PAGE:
[Observer]Arirang gets rid of annoying outside views
You don’t gain respect by pretending that Korea is perfect, that no mistakes have ever been made, that Koreans never disagree among themselves.
It was fun being a television star, but all good things must end.
Oh, you didn’t know I was a television star? Well, good for you. That probably means that you get your news from newspapers like this one, instead of from television. As the American humorist Russell Baker sagely observed: “You can learn more about the world by drinking gin from the bottle than by watching television.”
Nevertheless, for more than a year, there I was, an oasis of lucidity in the vast wasteland of television. Or so my friends told me.
I was a panelist on Arirang TV’s weekly news roundup, “Korea Today.” The show featured in-depth stories from the past week’s news and commentary from a panel that included two Arirang journalists, a Korean businessman and a foreign guest. The latter chair rotated among several resident foreigners, and I appeared once or twice a month.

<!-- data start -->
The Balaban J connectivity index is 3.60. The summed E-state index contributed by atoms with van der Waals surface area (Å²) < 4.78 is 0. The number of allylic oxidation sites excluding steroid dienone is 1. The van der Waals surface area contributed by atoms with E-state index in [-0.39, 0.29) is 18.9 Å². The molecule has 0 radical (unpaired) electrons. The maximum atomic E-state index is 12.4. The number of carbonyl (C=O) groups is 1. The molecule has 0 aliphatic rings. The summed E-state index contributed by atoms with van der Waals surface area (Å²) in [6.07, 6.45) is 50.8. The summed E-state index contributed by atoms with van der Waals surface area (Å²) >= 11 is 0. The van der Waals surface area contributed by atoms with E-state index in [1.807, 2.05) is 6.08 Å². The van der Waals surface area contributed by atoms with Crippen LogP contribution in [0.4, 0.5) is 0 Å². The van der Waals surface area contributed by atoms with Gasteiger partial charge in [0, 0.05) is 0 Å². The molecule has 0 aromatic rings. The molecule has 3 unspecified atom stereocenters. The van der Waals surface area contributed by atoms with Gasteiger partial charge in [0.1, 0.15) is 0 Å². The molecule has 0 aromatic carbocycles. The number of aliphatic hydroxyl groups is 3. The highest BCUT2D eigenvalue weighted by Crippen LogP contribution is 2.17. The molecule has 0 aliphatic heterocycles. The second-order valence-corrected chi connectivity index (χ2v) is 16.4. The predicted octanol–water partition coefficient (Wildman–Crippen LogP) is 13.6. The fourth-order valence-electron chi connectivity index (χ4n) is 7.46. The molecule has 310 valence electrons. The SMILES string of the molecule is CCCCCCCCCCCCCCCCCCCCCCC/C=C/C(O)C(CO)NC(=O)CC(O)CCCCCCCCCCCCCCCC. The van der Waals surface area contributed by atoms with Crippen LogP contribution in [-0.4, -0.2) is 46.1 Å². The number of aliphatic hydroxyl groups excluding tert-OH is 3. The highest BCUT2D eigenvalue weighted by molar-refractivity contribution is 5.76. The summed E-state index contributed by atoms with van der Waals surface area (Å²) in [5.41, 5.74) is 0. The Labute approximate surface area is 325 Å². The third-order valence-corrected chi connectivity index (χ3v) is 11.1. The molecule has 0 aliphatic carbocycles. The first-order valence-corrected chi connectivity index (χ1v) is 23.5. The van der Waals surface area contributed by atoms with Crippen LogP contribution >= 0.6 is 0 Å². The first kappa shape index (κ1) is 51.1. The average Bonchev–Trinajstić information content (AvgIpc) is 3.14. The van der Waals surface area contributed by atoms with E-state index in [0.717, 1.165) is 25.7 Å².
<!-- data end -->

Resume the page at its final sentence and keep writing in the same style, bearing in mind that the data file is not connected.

We were semi-scripted. That is, we panelists were given transcripts of the news stories, and then circulated our responses among ourselves. Whatever was lost in spontaneity was more than repaid in deliberation (we didn’t just wing our thoughts), breadth (we didn’t repeat each other) and courtesy (we didn’t interrupt each other, as on American TV shoutfests). Also, the camera crew always knew who was speaking and when the next person would come in, which made for smoother camera work.
We could say whatever we wanted, and we could disagree with each other.
All went well for some time. Then, last spring, we were discussing, for the umpteenth time, Korea’s favorite gripe ― Japan’s attempt to sanitize its history. In planning my script, I decided to get real about this issue ― Japan is not the only guilty party. But I know that this is a touchy issue, so I planned my script to lay some groundwork before coming to the point.
As disgraceful as Japan’s whitewash is, Japan is not alone in perfuming its history. American history is taught entirely differently today than when I was in school. For example, the treatment of the American Indians by the European settlers used to be glossed over as the advance of a superior civilization.